I moved between the suburbs and the inner city my whole life. Those two parts of me are in constant battle. My father’s family has deep ties in Newark, NJ. His father was a famous poet and a leader in the black arts community, and up until his passing, held a lot of influence over me. The more I get to know my grandmother in all her glory, as an adult, I realize she is the one I looked up to all of this time. All of these parts of my upbringing influence my work. It is hard to pinpoint when and where.

What about your most recent project, Film Girls Social Club?

Film Girls Social Club can be broken down into two parts. There is the FG-SC that supports and shares the work of women making films and taking photos. Then there is the production part of Film Girls, which is still growing and currently operating through one person – me. The goal isn’t to prove anything to the world about women being behind or in front of the camera. The goal is to support women and cultivate a finely curated selection of films to share on our platform. I am in the stages of building a new website to execute just that.

Why do you feel like this type of platform is important?

When I originally put together the first FG-SC event in 2015, I was simply looking to network with more women who work in the film and photography industry. I didn’t go to school for filmmaking, so I wasn’t close to that many people with my interests. That is why I called it a social club. It wasn’t meant to make a big statement; it is simply meant to call together women with refined taste in film and photography – whether you work in the industry or not.

What are the criteria for the projects FG-SC chooses to produce?

The most important thing I am looking for is concept. If my mind is blown away by a concept, I’m all in. Aesthetically, I look for innovation. The quality of the camera isn’t as important as the intention behind it.

We’d love to discuss your experience photographing at Pyer Moss. Would you say it’s helped shape what you’re working on now?

Working at Pyer Moss taught so much about how to advocate for myself at the proverbial “table.” Watching Kerby negotiate and grow his business was incredibly inspiring. Conversations were being had that I didn’t even think people would be open to. It made me feel like it’s ok to be myself at that table.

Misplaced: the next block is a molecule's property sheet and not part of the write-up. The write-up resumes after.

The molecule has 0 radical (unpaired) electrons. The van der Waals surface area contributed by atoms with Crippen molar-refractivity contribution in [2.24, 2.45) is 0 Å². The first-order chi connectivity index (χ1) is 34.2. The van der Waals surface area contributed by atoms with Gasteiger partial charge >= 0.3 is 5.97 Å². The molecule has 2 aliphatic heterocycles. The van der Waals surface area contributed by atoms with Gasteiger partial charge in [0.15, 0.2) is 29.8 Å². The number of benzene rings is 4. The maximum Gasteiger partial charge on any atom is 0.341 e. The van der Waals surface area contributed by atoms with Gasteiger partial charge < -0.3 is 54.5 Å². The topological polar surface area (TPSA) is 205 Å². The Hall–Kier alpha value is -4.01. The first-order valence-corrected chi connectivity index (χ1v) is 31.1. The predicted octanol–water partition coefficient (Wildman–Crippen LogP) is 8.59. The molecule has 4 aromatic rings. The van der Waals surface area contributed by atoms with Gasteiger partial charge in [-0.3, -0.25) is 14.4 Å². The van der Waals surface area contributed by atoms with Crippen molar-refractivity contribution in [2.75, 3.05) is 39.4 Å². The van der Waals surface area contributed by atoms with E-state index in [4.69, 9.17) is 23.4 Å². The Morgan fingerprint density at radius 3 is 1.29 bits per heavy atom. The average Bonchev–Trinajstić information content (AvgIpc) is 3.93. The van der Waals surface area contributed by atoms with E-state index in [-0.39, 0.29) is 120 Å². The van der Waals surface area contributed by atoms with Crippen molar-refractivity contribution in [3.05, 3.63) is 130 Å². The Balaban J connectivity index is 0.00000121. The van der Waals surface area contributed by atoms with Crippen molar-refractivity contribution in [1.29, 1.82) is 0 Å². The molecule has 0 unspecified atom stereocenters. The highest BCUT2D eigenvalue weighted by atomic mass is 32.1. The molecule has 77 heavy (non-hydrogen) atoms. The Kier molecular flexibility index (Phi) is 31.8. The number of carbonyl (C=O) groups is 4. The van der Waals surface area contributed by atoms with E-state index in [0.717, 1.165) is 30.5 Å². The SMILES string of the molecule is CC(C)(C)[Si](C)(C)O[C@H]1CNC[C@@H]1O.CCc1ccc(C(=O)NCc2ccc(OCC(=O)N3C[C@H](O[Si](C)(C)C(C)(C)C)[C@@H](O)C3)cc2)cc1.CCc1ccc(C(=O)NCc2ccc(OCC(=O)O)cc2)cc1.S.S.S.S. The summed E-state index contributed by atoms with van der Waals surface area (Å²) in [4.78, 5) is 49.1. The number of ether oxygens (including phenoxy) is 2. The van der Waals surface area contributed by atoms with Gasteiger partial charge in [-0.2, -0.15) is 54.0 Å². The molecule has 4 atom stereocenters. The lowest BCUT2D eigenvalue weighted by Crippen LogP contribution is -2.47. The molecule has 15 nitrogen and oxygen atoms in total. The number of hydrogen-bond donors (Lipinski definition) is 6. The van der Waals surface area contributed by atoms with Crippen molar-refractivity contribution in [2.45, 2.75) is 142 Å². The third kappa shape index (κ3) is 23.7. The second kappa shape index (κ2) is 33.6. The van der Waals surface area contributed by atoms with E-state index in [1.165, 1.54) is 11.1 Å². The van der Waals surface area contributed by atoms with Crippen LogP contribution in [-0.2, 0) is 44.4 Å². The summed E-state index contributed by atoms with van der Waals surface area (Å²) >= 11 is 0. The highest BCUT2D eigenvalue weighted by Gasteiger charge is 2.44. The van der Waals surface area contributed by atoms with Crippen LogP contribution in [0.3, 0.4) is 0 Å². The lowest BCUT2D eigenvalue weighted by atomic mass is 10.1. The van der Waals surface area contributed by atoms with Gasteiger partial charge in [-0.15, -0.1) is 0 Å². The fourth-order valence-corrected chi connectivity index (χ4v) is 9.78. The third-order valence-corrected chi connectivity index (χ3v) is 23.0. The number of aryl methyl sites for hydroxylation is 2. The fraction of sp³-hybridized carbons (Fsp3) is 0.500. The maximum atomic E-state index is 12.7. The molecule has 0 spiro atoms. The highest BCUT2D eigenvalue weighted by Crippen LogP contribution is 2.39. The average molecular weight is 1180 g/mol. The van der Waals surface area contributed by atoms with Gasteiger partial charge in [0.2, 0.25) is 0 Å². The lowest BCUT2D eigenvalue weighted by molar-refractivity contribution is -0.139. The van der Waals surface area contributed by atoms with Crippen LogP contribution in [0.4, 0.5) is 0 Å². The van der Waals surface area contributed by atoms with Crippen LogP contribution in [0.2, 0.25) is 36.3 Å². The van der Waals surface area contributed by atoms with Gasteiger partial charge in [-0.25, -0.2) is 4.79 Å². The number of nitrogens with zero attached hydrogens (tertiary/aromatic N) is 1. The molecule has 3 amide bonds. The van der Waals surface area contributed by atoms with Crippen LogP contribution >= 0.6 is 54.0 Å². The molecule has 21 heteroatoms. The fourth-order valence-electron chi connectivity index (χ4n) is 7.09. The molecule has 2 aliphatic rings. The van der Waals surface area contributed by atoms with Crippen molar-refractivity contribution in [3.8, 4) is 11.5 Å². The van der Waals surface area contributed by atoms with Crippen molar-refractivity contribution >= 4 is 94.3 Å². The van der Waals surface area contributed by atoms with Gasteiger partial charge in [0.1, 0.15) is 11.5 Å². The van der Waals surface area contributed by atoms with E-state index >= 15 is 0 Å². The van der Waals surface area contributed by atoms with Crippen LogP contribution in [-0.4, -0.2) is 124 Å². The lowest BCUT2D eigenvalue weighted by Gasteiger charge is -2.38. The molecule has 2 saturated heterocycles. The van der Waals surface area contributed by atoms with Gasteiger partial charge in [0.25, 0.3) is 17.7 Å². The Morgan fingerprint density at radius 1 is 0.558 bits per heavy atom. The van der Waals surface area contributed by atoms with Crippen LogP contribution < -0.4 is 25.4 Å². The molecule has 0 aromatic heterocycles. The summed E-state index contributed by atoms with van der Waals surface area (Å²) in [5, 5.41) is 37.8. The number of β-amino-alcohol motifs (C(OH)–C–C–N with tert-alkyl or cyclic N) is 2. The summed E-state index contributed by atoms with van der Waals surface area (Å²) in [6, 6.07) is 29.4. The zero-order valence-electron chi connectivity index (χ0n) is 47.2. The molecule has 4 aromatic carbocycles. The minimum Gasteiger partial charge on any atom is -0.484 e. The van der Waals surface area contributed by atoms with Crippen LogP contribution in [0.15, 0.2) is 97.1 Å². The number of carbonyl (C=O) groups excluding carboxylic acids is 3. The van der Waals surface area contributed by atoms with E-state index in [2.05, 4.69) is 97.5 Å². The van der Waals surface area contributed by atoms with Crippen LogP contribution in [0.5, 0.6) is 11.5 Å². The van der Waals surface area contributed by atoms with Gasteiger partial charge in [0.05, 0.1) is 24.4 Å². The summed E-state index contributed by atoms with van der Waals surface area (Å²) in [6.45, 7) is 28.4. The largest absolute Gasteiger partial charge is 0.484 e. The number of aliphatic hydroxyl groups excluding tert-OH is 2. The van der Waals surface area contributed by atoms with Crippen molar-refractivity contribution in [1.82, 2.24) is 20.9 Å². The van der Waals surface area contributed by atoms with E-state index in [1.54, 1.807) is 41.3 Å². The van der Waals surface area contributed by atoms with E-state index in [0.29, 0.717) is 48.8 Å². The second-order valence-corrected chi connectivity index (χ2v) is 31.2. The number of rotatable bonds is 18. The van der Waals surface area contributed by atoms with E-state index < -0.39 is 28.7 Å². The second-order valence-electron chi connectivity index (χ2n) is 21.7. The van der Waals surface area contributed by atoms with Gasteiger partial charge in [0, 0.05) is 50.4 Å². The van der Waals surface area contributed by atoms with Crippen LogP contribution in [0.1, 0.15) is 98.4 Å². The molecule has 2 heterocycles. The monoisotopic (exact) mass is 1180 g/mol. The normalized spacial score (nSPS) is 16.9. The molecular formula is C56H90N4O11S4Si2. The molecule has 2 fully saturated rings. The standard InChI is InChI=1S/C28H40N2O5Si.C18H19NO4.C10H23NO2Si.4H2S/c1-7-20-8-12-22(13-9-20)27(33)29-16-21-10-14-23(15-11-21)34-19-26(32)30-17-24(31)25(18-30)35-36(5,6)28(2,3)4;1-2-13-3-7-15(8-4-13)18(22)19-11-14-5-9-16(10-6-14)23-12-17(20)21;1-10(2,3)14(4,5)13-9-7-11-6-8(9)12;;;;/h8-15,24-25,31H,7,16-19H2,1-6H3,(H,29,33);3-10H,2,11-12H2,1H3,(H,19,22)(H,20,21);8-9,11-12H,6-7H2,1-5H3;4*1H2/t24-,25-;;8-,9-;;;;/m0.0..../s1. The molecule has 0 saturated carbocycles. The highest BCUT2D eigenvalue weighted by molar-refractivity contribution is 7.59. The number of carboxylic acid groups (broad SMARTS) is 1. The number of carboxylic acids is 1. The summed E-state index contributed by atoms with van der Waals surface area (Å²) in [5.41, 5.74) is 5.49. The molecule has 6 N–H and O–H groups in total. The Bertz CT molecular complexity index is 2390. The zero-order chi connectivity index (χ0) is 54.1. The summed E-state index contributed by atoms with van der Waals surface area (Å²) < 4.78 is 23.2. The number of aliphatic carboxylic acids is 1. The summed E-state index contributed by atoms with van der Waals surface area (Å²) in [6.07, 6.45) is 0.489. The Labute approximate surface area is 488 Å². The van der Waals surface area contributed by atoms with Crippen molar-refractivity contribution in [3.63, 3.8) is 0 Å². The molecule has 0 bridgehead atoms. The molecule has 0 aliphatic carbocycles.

What I have to offer as a black woman is enough. I also worked on so much outside of photography—I produced, directed, and designed presentations. But that is one of the positives of working in the startup world: you get to see the blueprints, and sometimes you create them.

As a multi-hyphenate, do you find yourself leaning towards one creative outlet over the other?

I don’t really consider myself a multi-hyphenate (even though I technically am). It’s just a result of my curiosity. My goal has always been to become a filmmaker, and I’m now getting opportunities to direct. It’s a blessing to be able to live my dream. So to answer your question, I lean towards filmmaking.

What’s your ultimate camera/lens lockup?

I would use the Sony A7R and Zeiss 24-70 Zoom because it’s little enough for me to tote around, and I can switch between video and photo as I wish and not worry about quality. I am currently a Canon girl but thinking about switching.

Is there someone that you look up to professionally?

Jenn Nkiru. The way she has been able to tell her stories is inspiring. 

What’s your favorite Jenn Nkiru film?

I love the film she made for Kamasi Washington. The colors, textures, and concept. I was blown away. She also went to Howard University like me, so I look at her success, and it makes me hopeful.

Would you say film-making an important part of story-telling?

It’s like putting a face to a name. It visualizes a concept, person, or culture for you. It creates understanding through sight and sound. That is why I love it so much.

So, what’s next for Amandla and FG-SC?

I have been directing more than ever lately. FG-SC is technically like my producing partner when I work with big clients. This allows me to hire producers through FG-SC, who, in the future, I’d like to be permanent. I am currently working on a website that allows me to screen films made by women. I think the first iteration of this will be pretty lo-fi, seeing as I’m the one putting together the website. When I can afford someone skilled at this, then it should be even better.